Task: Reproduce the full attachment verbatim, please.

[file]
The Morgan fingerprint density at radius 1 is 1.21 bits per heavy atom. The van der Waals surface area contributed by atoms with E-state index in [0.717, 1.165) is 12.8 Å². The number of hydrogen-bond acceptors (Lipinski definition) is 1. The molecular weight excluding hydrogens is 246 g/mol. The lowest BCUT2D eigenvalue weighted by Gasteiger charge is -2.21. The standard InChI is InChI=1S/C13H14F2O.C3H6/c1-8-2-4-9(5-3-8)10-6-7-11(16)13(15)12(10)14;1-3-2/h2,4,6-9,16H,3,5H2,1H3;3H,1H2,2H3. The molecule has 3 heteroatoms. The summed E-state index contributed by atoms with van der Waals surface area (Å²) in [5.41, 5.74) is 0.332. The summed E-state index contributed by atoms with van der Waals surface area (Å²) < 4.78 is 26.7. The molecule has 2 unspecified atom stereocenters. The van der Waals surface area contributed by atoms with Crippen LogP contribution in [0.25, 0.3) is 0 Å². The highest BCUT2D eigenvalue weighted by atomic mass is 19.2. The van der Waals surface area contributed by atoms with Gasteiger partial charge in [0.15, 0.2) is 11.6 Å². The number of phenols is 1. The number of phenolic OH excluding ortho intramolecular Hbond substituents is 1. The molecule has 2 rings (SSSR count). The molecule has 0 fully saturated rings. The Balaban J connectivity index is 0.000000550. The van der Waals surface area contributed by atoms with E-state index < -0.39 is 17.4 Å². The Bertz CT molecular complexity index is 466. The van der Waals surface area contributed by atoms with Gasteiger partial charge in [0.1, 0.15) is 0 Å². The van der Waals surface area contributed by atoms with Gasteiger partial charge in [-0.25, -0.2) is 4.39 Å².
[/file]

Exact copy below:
The Morgan fingerprint density at radius 1 is 1.21 bits per heavy atom. The van der Waals surface area contributed by atoms with E-state index in [0.717, 1.165) is 12.8 Å². The number of hydrogen-bond acceptors (Lipinski definition) is 1. The molecular weight excluding hydrogens is 246 g/mol. The lowest BCUT2D eigenvalue weighted by Gasteiger charge is -2.21. The standard InChI is InChI=1S/C13H14F2O.C3H6/c1-8-2-4-9(5-3-8)10-6-7-11(16)13(15)12(10)14;1-3-2/h2,4,6-9,16H,3,5H2,1H3;3H,1H2,2H3. The molecule has 3 heteroatoms. The summed E-state index contributed by atoms with van der Waals surface area (Å²) in [5.41, 5.74) is 0.332. The summed E-state index contributed by atoms with van der Waals surface area (Å²) < 4.78 is 26.7. The molecule has 2 unspecified atom stereocenters. The van der Waals surface area contributed by atoms with Crippen LogP contribution in [0.25, 0.3) is 0 Å². The highest BCUT2D eigenvalue weighted by atomic mass is 19.2. The van der Waals surface area contributed by atoms with Gasteiger partial charge in [0.15, 0.2) is 11.6 Å². The number of phenols is 1. The number of phenolic OH excluding ortho intramolecular Hbond substituents is 1. The molecule has 2 rings (SSSR count). The molecule has 0 fully saturated rings. The Balaban J connectivity index is 0.000000550. The van der Waals surface area contributed by atoms with E-state index < -0.39 is 17.4 Å². The Bertz CT molecular complexity index is 466. The van der Waals surface area contributed by atoms with Gasteiger partial charge in [0.1, 0.15) is 0 Å². The van der Waals surface area contributed by atoms with Gasteiger partial charge in [-0.25, -0.2) is 4.39 Å².